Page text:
Poor regeneration of severed axons in the central nervous system (CNS) limits functional recovery. Regeneration failure involves interplay of inhibitory environmental elements and the growth state of the neuron. To find internal changes in gene expression that might overcome inhibitory environmental cues, we compared several paradigms that allow growth in the inhibitory environment. Conditions that allow axon growth by axotomized and cultured dorsal root ganglion (DRG) neurons on CNS myelin include immaturity (the first few postnatal days), high levels of cyclic adenosine mono phosphate (cAMP), and conditioning with a peripheral nerve lesion before explant. This shift from inhibition to growth depends on transcription. Seeking to understand the transcriptome changes that allow axon growth in the CNS, we collaborated with the Marie Filbin laboratory to identify several mRNAs that are functionally relevant, as determined by gain- and loss-of-function studies. In this Perspective, we review evidence from these experiments and discuss the merits of comparing multiple regenerative paradigms to identify a core transcriptional program for CNS axon regeneration. PMID:26236189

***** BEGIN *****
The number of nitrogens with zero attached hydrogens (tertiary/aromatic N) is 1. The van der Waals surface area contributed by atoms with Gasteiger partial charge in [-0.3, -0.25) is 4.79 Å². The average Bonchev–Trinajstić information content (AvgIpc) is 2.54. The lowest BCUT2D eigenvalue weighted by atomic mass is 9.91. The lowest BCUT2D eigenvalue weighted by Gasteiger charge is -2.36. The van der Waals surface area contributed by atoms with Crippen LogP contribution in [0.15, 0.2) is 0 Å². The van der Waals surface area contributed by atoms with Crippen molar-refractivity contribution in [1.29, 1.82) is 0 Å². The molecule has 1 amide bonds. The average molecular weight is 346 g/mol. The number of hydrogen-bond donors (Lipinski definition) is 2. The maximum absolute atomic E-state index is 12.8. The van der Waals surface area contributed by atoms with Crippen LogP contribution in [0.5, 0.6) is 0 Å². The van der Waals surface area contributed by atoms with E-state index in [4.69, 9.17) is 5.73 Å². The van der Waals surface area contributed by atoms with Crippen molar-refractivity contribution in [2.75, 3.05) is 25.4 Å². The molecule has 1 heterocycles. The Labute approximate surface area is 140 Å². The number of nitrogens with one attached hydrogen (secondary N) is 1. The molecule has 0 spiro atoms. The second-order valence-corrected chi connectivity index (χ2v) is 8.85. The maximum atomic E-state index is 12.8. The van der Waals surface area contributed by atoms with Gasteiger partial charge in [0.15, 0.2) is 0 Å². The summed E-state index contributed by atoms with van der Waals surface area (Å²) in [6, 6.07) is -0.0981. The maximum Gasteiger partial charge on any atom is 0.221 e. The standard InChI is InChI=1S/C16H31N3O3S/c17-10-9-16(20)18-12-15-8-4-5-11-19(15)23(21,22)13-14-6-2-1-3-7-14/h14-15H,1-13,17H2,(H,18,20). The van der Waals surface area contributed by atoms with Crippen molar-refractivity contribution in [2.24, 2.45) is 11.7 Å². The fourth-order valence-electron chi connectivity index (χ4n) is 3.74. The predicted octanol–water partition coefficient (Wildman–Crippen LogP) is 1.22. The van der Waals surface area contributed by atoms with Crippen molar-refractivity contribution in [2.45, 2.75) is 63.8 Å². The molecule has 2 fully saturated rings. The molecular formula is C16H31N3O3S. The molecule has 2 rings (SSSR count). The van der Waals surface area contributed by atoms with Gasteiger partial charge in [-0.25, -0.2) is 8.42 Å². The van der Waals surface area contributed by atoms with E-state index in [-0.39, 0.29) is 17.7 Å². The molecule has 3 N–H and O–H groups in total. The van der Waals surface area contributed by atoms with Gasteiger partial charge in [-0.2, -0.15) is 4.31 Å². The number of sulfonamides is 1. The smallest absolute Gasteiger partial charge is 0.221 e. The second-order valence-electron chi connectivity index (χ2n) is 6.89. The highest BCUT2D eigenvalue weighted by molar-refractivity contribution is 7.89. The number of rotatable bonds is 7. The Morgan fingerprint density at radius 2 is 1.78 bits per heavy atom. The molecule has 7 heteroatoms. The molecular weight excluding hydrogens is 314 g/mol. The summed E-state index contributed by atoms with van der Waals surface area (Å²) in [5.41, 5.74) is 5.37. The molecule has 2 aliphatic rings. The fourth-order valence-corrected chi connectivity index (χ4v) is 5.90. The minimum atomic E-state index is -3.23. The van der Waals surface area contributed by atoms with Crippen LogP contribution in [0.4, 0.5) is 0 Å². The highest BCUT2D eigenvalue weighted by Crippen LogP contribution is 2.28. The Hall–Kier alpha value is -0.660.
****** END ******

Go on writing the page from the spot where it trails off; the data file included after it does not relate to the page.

17. Network state-dependent inhibition of identified hippocampal CA3 axo-axonic cells in vivo.

    PubMed

    Viney, Tim J; Lasztoczi, Balint; Katona, Linda; Crump, Michael G; Tukker, John J; Klausberger, Thomas; Somogyi, Peter

    2013-12-01

    Hippocampal sharp waves are population discharges initiated by an unknown mechanism in pyramidal cell networks of CA3. Axo-axonic cells (AACs) regulate action potential generation through GABAergic synapses on the axon initial segment. We found that CA3 AACs in anesthetized rats and AACs in freely moving rats stopped firing during sharp waves, when pyramidal cells fire most. AACs fired strongly and rhythmically around the peak of theta oscillations, when pyramidal cells fire at low probability. Distinguishing AACs from other parvalbumin-expressing interneurons by their lack of detectable SATB1 transcription factor immunoreactivity, we discovered a somatic GABAergic input originating from the medial septum that preferentially targets AACs. We recorded septo-hippocampal GABAergic cells that were activated during hippocampal sharp waves and projected to CA3. We hypothesize that inhibition of AACs, and the resulting subcellular redistribution of inhibition from the axon initial segment to other pyramidal cell domains, is a necessary condition for the emergence of sharp waves promoting memory consolidation.